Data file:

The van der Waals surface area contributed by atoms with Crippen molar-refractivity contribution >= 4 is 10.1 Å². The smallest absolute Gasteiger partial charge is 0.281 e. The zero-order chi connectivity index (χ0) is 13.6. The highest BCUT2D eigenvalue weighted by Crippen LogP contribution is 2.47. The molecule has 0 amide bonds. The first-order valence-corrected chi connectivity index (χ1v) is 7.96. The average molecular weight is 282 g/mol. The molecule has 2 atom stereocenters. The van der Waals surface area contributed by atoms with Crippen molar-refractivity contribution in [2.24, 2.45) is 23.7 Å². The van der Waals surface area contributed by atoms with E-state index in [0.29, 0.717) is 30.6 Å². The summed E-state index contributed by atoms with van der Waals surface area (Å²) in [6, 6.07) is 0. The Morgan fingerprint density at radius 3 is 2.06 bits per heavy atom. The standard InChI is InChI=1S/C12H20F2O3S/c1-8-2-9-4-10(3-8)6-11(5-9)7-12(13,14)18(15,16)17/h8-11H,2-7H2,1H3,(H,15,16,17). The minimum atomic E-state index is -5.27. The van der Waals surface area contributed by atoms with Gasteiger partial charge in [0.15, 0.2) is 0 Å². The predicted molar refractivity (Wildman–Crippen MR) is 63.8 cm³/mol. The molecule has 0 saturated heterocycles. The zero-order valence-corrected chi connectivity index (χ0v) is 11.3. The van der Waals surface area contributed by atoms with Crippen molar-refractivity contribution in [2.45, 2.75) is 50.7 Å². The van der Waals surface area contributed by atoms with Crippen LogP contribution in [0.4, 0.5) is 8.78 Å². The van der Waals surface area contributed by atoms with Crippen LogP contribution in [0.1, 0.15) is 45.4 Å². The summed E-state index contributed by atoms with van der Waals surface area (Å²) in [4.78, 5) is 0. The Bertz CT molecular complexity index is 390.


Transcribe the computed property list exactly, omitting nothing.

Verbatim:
The van der Waals surface area contributed by atoms with Crippen molar-refractivity contribution >= 4 is 10.1 Å². The smallest absolute Gasteiger partial charge is 0.281 e. The zero-order chi connectivity index (χ0) is 13.6. The highest BCUT2D eigenvalue weighted by Crippen LogP contribution is 2.47. The molecule has 0 amide bonds. The first-order valence-corrected chi connectivity index (χ1v) is 7.96. The average molecular weight is 282 g/mol. The molecule has 2 atom stereocenters. The van der Waals surface area contributed by atoms with Crippen molar-refractivity contribution in [2.24, 2.45) is 23.7 Å². The van der Waals surface area contributed by atoms with E-state index in [0.29, 0.717) is 30.6 Å². The summed E-state index contributed by atoms with van der Waals surface area (Å²) in [6, 6.07) is 0. The Morgan fingerprint density at radius 3 is 2.06 bits per heavy atom. The standard InChI is InChI=1S/C12H20F2O3S/c1-8-2-9-4-10(3-8)6-11(5-9)7-12(13,14)18(15,16)17/h8-11H,2-7H2,1H3,(H,15,16,17). The minimum atomic E-state index is -5.27. The van der Waals surface area contributed by atoms with Gasteiger partial charge in [0.15, 0.2) is 0 Å². The predicted molar refractivity (Wildman–Crippen MR) is 63.8 cm³/mol. The molecule has 0 saturated heterocycles. The zero-order valence-corrected chi connectivity index (χ0v) is 11.3. The van der Waals surface area contributed by atoms with Crippen molar-refractivity contribution in [2.45, 2.75) is 50.7 Å². The van der Waals surface area contributed by atoms with Crippen LogP contribution in [0.4, 0.5) is 8.78 Å². The van der Waals surface area contributed by atoms with Crippen LogP contribution in [0.1, 0.15) is 45.4 Å². The summed E-state index contributed by atoms with van der Waals surface area (Å²) in [4.78, 5) is 0. The Bertz CT molecular complexity index is 390.